he is studying English with Business at his University
Not a very useful major, I'm afraid, without loads of prior experience working successfully in the business world. Tell him to get a magister or second degree in actuarial or financial mathematics at a good school like SGH or one of the top politechnikas, and the world is his oyster. Actuarial mathematicians in particular are in very short supply and earn a lot; they can basically name their own price.
A useful rule in any job market anywhere is that the more serious applied mathematics and hard sciences you study, the more good jobs are available to you, and the more money you receive. High-level applied mathematics is the best predictor of future earning potential. A non-mathematics-based major ("humanistic") does not open many doors unless you are a top student at a top school, and are very politically adept at exploiting contacts (especially professors, and, sadly, in many cases, family connections as well).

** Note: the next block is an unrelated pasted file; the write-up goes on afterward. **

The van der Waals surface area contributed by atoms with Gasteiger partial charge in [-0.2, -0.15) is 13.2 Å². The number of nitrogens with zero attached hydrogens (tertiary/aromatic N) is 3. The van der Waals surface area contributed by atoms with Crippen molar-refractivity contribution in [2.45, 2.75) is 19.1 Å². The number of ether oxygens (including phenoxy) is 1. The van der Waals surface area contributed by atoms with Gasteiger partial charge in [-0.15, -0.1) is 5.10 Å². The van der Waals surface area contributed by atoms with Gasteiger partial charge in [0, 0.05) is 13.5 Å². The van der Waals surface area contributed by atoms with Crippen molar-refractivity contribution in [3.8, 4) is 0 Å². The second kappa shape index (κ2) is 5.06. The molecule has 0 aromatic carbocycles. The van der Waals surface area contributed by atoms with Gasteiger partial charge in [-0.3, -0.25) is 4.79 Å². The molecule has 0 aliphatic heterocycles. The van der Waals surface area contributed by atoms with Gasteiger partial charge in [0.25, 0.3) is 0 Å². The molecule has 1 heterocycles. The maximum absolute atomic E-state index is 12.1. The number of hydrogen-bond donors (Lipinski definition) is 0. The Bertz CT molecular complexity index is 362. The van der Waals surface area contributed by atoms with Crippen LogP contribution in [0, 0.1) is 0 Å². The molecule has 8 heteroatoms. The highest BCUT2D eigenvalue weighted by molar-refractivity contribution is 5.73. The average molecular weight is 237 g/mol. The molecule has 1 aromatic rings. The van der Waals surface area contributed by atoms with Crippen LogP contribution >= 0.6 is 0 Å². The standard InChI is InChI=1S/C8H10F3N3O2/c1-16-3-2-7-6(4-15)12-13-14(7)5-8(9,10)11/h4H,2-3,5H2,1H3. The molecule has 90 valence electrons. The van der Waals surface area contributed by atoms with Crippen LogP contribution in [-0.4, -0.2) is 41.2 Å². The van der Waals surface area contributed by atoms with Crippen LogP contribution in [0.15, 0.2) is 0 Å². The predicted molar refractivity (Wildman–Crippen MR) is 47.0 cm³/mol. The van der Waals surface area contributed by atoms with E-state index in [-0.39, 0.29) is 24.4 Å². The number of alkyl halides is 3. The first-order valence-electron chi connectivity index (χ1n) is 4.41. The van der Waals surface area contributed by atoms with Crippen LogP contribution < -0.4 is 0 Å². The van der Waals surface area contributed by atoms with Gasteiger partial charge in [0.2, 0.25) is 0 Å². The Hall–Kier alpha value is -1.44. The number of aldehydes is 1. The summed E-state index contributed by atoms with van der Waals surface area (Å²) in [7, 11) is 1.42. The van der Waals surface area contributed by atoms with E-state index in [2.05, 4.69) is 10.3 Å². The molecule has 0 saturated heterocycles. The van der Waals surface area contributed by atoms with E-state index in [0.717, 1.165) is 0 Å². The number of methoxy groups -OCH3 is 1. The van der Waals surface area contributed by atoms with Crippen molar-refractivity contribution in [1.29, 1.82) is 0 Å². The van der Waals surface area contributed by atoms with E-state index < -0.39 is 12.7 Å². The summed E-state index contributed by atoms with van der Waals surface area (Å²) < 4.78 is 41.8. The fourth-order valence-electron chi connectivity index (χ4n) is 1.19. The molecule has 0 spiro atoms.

Simple supply and demand. There is a glut of "humanistic" graduates on the job market in every country, while there is a desperate shortage of graduates in serious applied mathematics-based majors, even in the United States. Spend a few minutes in the line of any unemployment office in America and you will meet lots of business, English and Spanish graduates.
Don't get me wrong, humanistic subjects are very useful, and I have two humanistic degrees myself (classical languages and German). But it is the science degrees I hold that open up the job market to me.
A second rule about language majors is that they don't offer much earning potential if you are not a voracious
reader of literature in that language. The more books you read, the more you can earn. Sadly, few of the language majors I meet are avid readers. Last night I was speaking to a graduate of filologia angielska from the University of Wrocław and was aghast at how little she had read, and how, even though she "loves" English, she doesn't habitually read books in English. Predictably, her spoken English was not impressive.